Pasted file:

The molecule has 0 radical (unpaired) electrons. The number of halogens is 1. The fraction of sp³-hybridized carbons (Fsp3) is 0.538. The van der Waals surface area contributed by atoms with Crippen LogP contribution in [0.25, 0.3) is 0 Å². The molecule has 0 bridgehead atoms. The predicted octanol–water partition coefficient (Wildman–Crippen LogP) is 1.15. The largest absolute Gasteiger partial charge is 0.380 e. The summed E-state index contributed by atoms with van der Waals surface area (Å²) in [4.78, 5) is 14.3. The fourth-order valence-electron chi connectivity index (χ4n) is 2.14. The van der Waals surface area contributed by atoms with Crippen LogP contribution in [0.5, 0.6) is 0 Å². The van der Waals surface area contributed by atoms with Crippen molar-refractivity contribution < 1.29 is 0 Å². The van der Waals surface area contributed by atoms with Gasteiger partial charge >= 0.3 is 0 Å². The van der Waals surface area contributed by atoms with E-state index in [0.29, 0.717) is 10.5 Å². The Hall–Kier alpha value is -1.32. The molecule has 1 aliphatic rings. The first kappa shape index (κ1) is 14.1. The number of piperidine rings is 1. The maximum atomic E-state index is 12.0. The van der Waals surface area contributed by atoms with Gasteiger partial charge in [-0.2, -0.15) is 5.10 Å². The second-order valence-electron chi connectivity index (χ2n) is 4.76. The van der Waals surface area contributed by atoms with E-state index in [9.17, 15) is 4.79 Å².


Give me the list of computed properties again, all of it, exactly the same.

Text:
The molecule has 0 radical (unpaired) electrons. The number of halogens is 1. The fraction of sp³-hybridized carbons (Fsp3) is 0.538. The van der Waals surface area contributed by atoms with Crippen LogP contribution in [0.25, 0.3) is 0 Å². The molecule has 0 bridgehead atoms. The predicted octanol–water partition coefficient (Wildman–Crippen LogP) is 1.15. The largest absolute Gasteiger partial charge is 0.380 e. The summed E-state index contributed by atoms with van der Waals surface area (Å²) in [4.78, 5) is 14.3. The fourth-order valence-electron chi connectivity index (χ4n) is 2.14. The van der Waals surface area contributed by atoms with Crippen LogP contribution in [0.5, 0.6) is 0 Å². The van der Waals surface area contributed by atoms with Crippen molar-refractivity contribution < 1.29 is 0 Å². The van der Waals surface area contributed by atoms with Gasteiger partial charge >= 0.3 is 0 Å². The van der Waals surface area contributed by atoms with E-state index in [0.29, 0.717) is 10.5 Å². The Hall–Kier alpha value is -1.32. The molecule has 1 aliphatic rings. The first kappa shape index (κ1) is 14.1. The number of piperidine rings is 1. The maximum atomic E-state index is 12.0. The van der Waals surface area contributed by atoms with Gasteiger partial charge in [-0.2, -0.15) is 5.10 Å². The second-order valence-electron chi connectivity index (χ2n) is 4.76. The van der Waals surface area contributed by atoms with E-state index in [9.17, 15) is 4.79 Å².